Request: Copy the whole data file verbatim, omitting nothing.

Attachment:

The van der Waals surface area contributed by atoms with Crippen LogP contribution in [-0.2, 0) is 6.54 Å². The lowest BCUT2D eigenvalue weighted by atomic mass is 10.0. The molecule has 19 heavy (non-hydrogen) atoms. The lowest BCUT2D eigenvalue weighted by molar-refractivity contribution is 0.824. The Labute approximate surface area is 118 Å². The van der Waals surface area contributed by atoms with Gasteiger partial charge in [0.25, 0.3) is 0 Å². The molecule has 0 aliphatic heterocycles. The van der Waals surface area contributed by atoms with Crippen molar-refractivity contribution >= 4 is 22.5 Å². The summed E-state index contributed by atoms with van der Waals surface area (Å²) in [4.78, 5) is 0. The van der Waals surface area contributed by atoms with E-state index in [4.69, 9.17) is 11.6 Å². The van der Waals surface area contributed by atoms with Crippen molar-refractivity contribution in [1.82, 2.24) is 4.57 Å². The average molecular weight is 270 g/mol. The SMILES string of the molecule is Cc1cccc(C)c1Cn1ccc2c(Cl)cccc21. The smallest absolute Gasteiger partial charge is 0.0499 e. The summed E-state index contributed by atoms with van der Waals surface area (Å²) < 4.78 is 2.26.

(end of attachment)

The van der Waals surface area contributed by atoms with Crippen LogP contribution in [-0.2, 0) is 6.54 Å². The lowest BCUT2D eigenvalue weighted by atomic mass is 10.0. The molecule has 19 heavy (non-hydrogen) atoms. The lowest BCUT2D eigenvalue weighted by molar-refractivity contribution is 0.824. The Labute approximate surface area is 118 Å². The van der Waals surface area contributed by atoms with Gasteiger partial charge in [0.25, 0.3) is 0 Å². The molecule has 0 aliphatic heterocycles. The van der Waals surface area contributed by atoms with Crippen molar-refractivity contribution >= 4 is 22.5 Å². The summed E-state index contributed by atoms with van der Waals surface area (Å²) in [4.78, 5) is 0. The van der Waals surface area contributed by atoms with E-state index in [4.69, 9.17) is 11.6 Å². The van der Waals surface area contributed by atoms with Crippen molar-refractivity contribution in [1.82, 2.24) is 4.57 Å². The average molecular weight is 270 g/mol. The SMILES string of the molecule is Cc1cccc(C)c1Cn1ccc2c(Cl)cccc21. The smallest absolute Gasteiger partial charge is 0.0499 e. The summed E-state index contributed by atoms with van der Waals surface area (Å²) < 4.78 is 2.26.